Rice Says Afghanistan Efforts Need Coherence
Progress Since Invasion Cited During Kabul Visit

By Pamela Constable
Washington Post Foreign Service
Friday, February 8, 2008

KABUL, Feb. 7 -- Secretary of State Condoleezza Rice, during a visit here Thursday, said a "more coherent international approach" is needed in Afghanistan to build on what she described as significant progress.

At the same time, Defense Secretary Robert M. Gates told journalists after a meeting of NATO defense ministers in Vilnius, Lithuania, that he did not think the alliance was failing in its efforts to secure Afghanistan, despite his continued criticism of some members that have declined to provide additional combat troops or lift restrictions on operations.

"I don't think there's a crisis" or a "risk of failure," Gates said. He said that adding more fighting forces would create an "opportunity to make further progress faster" in beating back the insurgency, but he did not repeat his complaint that Germany has insisted on confining its troops to safe areas of Afghanistan, while the United States, Canada, Britain and others have borne the brunt of combat risks.

Afghan President Hamid Karzai, appearing at a news conference with Rice and British Foreign Secretary David Miliband, sought to mend fences with his international backers after publicly complaining that they were failing to adequately support the fight and interfering politically.

The tensions within NATO, and between Karzai and his principal foreign backers, have risen as insurgent violence has intensified in Afghanistan. Experts warned this month that the country risks collapse despite six years of foreign economic aid, political guidance and military support.

Karzai told reporters that he had been "misquoted" in making a widely criticized comment that British troops fighting Taliban insurgents were not tough or persistent enough. "Britain is the second-largest donor to Afghanistan; it has the second-largest number of troops; it has had losses of life. . . . I am terribly embarrassed that this has come up," he said.

Karzai also said he was "personally unhappy" over the withdrawal of a proposed U.N. special envoy to Kabul, whom he recently opposed for fear the British appointee would wield too much power over Afghan affairs. Another envoy is now being sought. "Whoever the secretary general picks . . . we will support," he said in English.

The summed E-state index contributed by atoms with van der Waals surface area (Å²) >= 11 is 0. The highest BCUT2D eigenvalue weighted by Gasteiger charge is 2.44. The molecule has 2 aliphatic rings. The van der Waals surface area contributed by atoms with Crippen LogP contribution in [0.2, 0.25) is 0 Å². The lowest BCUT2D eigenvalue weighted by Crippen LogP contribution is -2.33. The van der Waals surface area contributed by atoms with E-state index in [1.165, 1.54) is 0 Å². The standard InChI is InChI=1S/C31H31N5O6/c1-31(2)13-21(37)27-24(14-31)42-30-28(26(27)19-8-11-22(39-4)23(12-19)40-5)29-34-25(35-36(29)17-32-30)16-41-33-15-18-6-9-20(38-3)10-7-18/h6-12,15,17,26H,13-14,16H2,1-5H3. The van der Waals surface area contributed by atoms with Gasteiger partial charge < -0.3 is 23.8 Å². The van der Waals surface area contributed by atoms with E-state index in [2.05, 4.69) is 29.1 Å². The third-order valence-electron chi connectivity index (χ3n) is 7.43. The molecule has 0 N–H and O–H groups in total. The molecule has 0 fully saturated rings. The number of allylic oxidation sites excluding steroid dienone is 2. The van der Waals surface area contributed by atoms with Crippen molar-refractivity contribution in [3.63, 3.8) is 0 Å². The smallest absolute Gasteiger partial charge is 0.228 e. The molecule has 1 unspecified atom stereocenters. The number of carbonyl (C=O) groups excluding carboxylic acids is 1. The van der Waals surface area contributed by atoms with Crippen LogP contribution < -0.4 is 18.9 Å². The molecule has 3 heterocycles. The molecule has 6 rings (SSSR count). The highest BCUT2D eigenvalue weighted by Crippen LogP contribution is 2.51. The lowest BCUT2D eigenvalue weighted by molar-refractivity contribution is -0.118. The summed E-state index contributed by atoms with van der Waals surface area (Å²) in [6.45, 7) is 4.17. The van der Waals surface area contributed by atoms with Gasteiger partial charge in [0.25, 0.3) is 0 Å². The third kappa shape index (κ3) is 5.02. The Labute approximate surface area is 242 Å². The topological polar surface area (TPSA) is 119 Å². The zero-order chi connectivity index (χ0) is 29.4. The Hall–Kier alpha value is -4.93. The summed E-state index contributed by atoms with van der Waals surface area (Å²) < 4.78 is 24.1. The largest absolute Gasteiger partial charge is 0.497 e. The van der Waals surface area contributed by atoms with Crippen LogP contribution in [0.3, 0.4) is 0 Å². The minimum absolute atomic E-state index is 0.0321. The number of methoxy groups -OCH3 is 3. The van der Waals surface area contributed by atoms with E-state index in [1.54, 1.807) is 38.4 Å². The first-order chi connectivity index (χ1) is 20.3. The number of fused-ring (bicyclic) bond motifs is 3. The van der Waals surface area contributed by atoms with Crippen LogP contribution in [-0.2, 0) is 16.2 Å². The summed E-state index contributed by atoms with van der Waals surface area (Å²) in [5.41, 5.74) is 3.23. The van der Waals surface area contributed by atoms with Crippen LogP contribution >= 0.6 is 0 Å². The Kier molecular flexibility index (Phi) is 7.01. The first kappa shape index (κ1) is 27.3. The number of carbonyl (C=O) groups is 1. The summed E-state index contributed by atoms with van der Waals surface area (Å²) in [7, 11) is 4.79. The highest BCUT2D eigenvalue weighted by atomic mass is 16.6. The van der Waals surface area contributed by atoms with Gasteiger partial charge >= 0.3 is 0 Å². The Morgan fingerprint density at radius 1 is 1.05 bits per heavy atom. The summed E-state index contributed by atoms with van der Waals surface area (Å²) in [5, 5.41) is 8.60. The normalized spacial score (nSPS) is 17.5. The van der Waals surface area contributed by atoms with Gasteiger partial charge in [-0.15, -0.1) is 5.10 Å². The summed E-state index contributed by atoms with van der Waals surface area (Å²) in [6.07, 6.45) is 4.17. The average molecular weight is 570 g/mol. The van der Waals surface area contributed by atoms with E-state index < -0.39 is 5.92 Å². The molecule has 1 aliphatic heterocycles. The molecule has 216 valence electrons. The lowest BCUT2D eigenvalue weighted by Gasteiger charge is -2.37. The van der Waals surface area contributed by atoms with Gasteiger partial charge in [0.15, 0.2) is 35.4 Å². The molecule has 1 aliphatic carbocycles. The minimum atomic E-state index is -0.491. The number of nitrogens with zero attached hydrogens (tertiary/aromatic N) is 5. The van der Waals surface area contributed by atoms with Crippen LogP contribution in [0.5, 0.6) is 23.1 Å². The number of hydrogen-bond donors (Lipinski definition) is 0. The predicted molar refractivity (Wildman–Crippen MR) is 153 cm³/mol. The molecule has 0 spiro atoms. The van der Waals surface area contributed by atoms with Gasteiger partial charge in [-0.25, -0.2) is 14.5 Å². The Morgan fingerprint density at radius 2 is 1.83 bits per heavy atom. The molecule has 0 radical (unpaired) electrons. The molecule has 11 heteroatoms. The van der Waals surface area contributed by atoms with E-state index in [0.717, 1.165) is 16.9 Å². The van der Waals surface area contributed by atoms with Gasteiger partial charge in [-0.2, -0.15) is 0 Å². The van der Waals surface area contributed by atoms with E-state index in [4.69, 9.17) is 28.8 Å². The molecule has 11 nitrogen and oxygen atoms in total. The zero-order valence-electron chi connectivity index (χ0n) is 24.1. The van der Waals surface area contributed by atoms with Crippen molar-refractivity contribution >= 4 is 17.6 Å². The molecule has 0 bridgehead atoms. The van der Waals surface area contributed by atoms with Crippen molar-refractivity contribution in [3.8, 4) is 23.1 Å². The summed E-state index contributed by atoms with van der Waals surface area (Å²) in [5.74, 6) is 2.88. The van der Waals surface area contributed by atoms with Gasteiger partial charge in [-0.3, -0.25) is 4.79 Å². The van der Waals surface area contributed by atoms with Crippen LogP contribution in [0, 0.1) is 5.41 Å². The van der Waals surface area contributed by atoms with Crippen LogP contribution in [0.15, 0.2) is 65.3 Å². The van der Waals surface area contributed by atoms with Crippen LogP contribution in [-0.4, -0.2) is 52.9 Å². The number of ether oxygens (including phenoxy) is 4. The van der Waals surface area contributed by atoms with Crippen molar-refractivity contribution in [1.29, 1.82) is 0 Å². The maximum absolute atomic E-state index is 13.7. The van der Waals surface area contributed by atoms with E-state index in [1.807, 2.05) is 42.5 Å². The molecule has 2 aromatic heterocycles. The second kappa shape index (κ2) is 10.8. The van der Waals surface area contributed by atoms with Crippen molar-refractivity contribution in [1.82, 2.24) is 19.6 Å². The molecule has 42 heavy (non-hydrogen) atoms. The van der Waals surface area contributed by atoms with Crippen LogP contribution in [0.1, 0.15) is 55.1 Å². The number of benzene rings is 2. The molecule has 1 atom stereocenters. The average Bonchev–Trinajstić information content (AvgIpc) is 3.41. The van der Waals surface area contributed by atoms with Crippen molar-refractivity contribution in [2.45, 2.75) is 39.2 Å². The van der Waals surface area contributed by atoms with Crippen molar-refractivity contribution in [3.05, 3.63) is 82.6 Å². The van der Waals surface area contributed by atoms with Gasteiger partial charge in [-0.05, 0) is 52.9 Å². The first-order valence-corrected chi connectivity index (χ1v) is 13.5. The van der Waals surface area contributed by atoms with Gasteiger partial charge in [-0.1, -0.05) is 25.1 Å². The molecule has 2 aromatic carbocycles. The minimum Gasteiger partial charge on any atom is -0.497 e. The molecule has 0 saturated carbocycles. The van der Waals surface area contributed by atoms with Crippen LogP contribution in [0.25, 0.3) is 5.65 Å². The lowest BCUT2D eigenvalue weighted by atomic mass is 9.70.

When answering questions in Dari from Afghan reporters, however, the president displayed more pique, asserting that combating corruption and crime were matters for Afghans to address, not foreigners. Paddy Ashdown, the proposed U.N. representative, had been asked to exercise broad oversight in light of Afghanistan's poor governance record.

Karzai said he wanted to stay out of the debate over the proper number and role of foreign forces in Afghanistan. He declined to echo U.S. demands for more NATO military contributions, and he took issue with the suggestion that his country's struggle against Islamic insurgents is a "forgotten war" that has suffered in the shadow of Iraq.

"If Afghanistan were given more attention, I would be very glad and thankful, but it is not right that Afghanistan is forgotten," Karzai said. "Afghanistan is trying to stay away from these negotiations on troops. . . . We are grateful to all NATO members who continue to aid in whatever way they can."

There are currently about 42,000 NATO troops in Afghanistan from 26 countries. The largest contingent is provided by the United States, which has about 15,000 troops under NATO command and an additional 14,000 involved in separate training and counterinsurgency missions. Britain, Canada, the Netherlands and Australia also provide significant numbers of combat forces, but many other NATO members are constrained by domestic opinion as to the number of troops they can send and the degree of harm they can risk.

Gates, who visited London on Wednesday, criticized NATO countries that have not sent troops "willing to fight and die" in Afghanistan. Hundreds of American, British and Canadian troops have died here since 2001, and Canadian officials have threatened to pull out within a year if more NATO members do not increase their troop commitments.

"What we are obviously interested in is more who will have no caveats on their forces and those who are willing to engage in the fight itself," Gates said in Lithuania.

Rice, whose visit to Kabul had not previously been announced, stressed the progress in Afghanistan since the fall of the Taliban in 2001, but said the country now faces "determined enemies" who will not be easy to defeat. "It's not work that's going to be completed overnight," she said.

She cast the current conflicts within NATO in a sympathetic light, saying: "There are a lot of cooks in the kitchen, a lot of countries who want to help. . . . There are overlapping authorities and many bureaucracies. . . . I can understand why there is some confusion on priorities."

To bolster the image of joint U.S. and British commitment, Rice and Miliband flew to a military base in Kandahar, in the insurgents' southern stronghold, to greet NATO troops. Miliband echoed Rice's show of cooperation, saying that Britain was "determined to work against the shared enemy" of terrorism and that he was there "to affirm the mutual responsibility we have to support each other."

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